• a 160 mm rocket with HE warhead and trajectory correction, range similar to SPGs
  • a 127 mm rocket with HE warhead (most efficient dumb munition in weight and volume)
  • a cargo rocket with smart AT mines 
  • a cargo rocket with leaflets
  • drones that lack an undercarriage (including decoy and RF jammer drones)
  • air-to-air missiles phased out by the air force in favour of better ones, also current missile types
  • surface-to-air missiles phased out by the navy (except SARH guidance) in favour of better ones, also current missile types
I mentioned dumb munitions in this list; not all warfare is mobile warfare, that's why. The dumb rounds would make much sense in the reduction of pockets.

- - - - -

Think about this; opposing forces could never know how much of the brigades' air defences they have knocked out because there would be no fixed amount of such air defences. 
Every brigade would have its ~50 km radius umbrella of air defences around every launcher, and with some dispersion the battalion battlegroups, the support elements and even some part of a main supply route could be protected against air attack to some degree.
The expenses would be largely limited to the launcher racks (about a million € per copy) and the missiles (might be less than a million € per copy for AMRAAM-ER). 200 launchers & 2,000 such air defence missiles could make a huge difference in Eastern Europe, and the program cost would be about two billion Euros in addition to what's being spend on MRLs anyway.
The air forces would need fewer missiles carried in the air (fewer per fighter and/or fewer fighters), as they could call on surface-to-air missiles of quite forward-located ground forces at least on defensive missions. They could themselves stay at a safe distance to the threat. This support would give the own side a substantial geographical advantage in defensive air warfare, which allows to make do with less fighters on defensive missions (or rather less distraction of fighters by defensive missions).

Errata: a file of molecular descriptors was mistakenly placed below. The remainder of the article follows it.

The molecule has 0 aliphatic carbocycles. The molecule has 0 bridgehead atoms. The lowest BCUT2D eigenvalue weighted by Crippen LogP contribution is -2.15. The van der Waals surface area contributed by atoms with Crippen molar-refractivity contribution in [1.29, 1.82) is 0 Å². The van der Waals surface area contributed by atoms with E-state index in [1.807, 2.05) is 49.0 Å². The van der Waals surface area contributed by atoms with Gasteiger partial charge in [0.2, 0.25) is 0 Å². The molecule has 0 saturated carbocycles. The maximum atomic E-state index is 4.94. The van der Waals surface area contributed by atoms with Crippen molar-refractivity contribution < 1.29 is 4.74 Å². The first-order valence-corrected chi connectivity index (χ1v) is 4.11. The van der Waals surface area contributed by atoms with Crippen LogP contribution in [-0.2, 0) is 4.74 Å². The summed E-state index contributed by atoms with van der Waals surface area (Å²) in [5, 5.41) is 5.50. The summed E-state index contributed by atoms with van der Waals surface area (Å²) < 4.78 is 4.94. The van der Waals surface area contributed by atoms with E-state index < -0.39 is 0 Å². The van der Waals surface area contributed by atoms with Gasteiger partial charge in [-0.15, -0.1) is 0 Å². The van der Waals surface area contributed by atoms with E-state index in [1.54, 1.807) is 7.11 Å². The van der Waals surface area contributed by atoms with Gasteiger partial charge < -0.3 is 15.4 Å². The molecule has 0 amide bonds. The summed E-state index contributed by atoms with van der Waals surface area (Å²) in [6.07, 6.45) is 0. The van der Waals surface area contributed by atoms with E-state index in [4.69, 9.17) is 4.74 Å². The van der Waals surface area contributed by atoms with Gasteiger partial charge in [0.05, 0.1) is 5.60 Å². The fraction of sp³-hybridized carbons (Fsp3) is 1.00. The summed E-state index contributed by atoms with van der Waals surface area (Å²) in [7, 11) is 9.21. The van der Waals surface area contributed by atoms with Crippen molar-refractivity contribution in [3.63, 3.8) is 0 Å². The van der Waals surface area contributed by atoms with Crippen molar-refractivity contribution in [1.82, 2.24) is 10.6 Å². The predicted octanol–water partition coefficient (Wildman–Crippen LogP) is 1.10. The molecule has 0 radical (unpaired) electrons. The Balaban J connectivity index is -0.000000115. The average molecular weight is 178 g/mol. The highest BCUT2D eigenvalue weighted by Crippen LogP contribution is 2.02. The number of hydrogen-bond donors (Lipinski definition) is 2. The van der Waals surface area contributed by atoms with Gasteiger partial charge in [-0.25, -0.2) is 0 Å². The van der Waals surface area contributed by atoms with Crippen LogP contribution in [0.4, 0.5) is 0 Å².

Opposing air forces would need to defeat two very different seeker types (which are the dominant air combat missile seeker types) to enable air attacks without expensive standoff PGMs or prohibitive attrition rates.
The crews and the launcher racks could shift their focus to the classic MRL role of area fires in support of  ground forces once the (few) expensive PGMs are expended and the threat of air attack much-degraded by successful air warfare. They could also focus more on the air defence mission if the air warfare went poorly (such as after surprise strikes by cruise missiles on air bases on day one). They could even use the air force's inventory of air-to-air missiles if the air force lost most of its fighters without expending many missiles.

This versatility means that a launcher couldn't do all missions at the same time, but its purpose could be adapted to the situation.

Such a launcher could establish itself as a more widespread and more important standard than the MLRS pods, which would greatly lower the bar for new PGM and rocket-assisted launch drones. These would not require any dedicated vehicle, but could be introduced into the forces with little more than a software update and some technical manuals. This could help keeping the forces' edge sharp at acceptable expenses.